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 Posted:   Apr 18, 2014 - 12:20 PM   
 By:   Kim Tong   (Member)

Strange to see Goldsmith's Planet of the Apes being listed by some folks here as a "blind buy".
I'd have thought it would be pretty difficult for any soundtrack devotee to have avoided seeing that movie at least once over the years, if only one of the endless TV showings.


Reading about people listing Goldsmith's Planet Of The Apes as a blind buy confuses me too. Who has not seen the movie. I am too young to have seen it in the theaters but my Father showed it to me many of time and I loved the music and own the score and movie. It was written for the film and if you have not seen the film, listening to it would be like trying to listen to Social Network without seeing the film. I still do not care for Social Network and have never bought it, but if I did that would be a "Blind Buy with regrets."

 
 Posted:   Apr 18, 2014 - 12:21 PM   
 By:   mstrox   (Member)

I've never seen a Planet of the Apes movie from before 2001. Just happenstance, really.

 
 
 Posted:   Apr 18, 2014 - 12:32 PM   
 By:   Kim Tong   (Member)

You really need to see the original POTA. You do not really need to see any of the sequels, but the original is a must. When you see it, you will see how Goldsmith's score made the film. But just remember the film was released in 1968.

 
 Posted:   Apr 18, 2014 - 12:43 PM   
 By:   solium   (Member)

You really need to see the original POTA. You do not really need to see any of the sequels, but the original is a must. When you see it, you will see how Goldsmith's score made the film. But just remember the film was released in 1968.

Love the film, dislike the score. It's just so ambient. In fact I would say he composed sound effects, not an actual score.

 
 
 Posted:   Apr 18, 2014 - 1:33 PM   
 By:   Jon Broxton   (Member)

Love the film, dislike the score. It's just so ambient. In fact I would say he composed sound effects, not an actual score.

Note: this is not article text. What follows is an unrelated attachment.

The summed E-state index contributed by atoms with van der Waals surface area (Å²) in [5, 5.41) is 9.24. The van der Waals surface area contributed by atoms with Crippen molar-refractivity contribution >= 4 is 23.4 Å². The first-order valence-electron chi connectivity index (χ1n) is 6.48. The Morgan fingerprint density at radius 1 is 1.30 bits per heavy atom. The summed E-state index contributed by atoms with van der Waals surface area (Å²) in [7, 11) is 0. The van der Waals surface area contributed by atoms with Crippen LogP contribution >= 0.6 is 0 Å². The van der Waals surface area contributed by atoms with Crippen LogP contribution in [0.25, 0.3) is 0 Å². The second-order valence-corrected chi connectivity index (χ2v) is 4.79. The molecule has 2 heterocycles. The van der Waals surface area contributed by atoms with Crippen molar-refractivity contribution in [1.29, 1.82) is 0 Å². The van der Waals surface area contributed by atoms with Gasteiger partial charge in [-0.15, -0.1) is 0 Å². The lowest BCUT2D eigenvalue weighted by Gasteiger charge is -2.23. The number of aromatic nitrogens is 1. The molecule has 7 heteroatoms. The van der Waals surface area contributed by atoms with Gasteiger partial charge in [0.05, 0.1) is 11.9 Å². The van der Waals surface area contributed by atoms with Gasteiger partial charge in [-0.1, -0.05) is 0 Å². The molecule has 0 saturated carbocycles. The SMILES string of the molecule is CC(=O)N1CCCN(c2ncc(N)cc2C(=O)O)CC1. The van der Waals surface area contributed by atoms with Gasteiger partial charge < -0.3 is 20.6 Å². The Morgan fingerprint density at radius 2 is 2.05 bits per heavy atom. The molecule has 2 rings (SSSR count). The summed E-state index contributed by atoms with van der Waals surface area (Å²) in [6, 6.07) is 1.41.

Ambient?

"Ambient; noun: ambient music; noun: ambient; plural noun: ambients
a style of instrumental music with electronic textures and no persistent beat, used to create or enhance a mood or atmosphere."

I'm not sure that applies. You don't hear all the rhythmic structure and complexity in something like "The Hunt"?

 
 
 Posted:   Apr 18, 2014 - 1:42 PM   
 By:   Kim Tong   (Member)

Love the film, dislike the score. It's just so ambient. In fact I would say he composed sound effects, not an actual score.

Ambient?

"Ambient; noun: ambient music; noun: ambient; plural noun: ambients
a style of instrumental music with electronic textures and no persistent beat, used to create or enhance a mood or atmosphere."

I'm not sure that applies. You don't hear all the rhythmic structure and complexity in something like "The Hunt"?


This site needs a like button on the threads. [LIKE]

 
 
 Posted:   Apr 18, 2014 - 1:51 PM   
 By:   Traveling Matt   (Member)

I've been lucky not to really regret any purchases, due largely to not jumping for something unless I either know the film or am provided enough samples.

I never blind buy a twenty-track album with four samples.

 
 Posted:   Apr 18, 2014 - 2:59 PM   
 By:   solium   (Member)

Love the film, dislike the score. It's just so ambient. In fact I would say he composed sound effects, not an actual score.

Ambient?

"Ambient; noun: ambient music; noun: ambient; plural noun: ambients
a style of instrumental music with electronic textures and no persistent beat, used to create or enhance a mood or atmosphere."

I'm not sure that applies. You don't hear all the rhythmic structure and complexity in something like "The Hunt"?